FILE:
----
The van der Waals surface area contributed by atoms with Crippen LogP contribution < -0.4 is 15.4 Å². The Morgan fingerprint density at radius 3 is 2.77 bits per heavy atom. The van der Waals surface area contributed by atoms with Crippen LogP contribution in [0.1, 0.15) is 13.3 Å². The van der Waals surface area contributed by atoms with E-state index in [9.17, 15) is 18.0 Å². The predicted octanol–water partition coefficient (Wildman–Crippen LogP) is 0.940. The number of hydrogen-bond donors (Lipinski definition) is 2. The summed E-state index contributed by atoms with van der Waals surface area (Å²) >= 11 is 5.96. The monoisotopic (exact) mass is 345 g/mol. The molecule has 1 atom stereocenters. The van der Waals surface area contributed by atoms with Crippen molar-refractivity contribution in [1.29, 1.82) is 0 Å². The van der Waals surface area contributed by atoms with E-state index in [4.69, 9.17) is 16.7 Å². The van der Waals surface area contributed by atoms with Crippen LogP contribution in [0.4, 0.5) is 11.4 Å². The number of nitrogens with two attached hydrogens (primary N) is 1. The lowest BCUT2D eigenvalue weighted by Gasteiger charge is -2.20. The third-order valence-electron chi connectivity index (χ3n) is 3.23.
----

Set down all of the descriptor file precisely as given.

The van der Waals surface area contributed by atoms with Crippen LogP contribution < -0.4 is 15.4 Å². The Morgan fingerprint density at radius 3 is 2.77 bits per heavy atom. The van der Waals surface area contributed by atoms with Crippen LogP contribution in [0.1, 0.15) is 13.3 Å². The van der Waals surface area contributed by atoms with E-state index in [9.17, 15) is 18.0 Å². The predicted octanol–water partition coefficient (Wildman–Crippen LogP) is 0.940. The number of hydrogen-bond donors (Lipinski definition) is 2. The summed E-state index contributed by atoms with van der Waals surface area (Å²) >= 11 is 5.96. The monoisotopic (exact) mass is 345 g/mol. The molecule has 1 atom stereocenters. The van der Waals surface area contributed by atoms with Crippen molar-refractivity contribution in [1.29, 1.82) is 0 Å². The van der Waals surface area contributed by atoms with E-state index in [4.69, 9.17) is 16.7 Å². The van der Waals surface area contributed by atoms with Crippen LogP contribution in [0.4, 0.5) is 11.4 Å². The number of nitrogens with two attached hydrogens (primary N) is 1. The lowest BCUT2D eigenvalue weighted by Gasteiger charge is -2.20. The third-order valence-electron chi connectivity index (χ3n) is 3.23.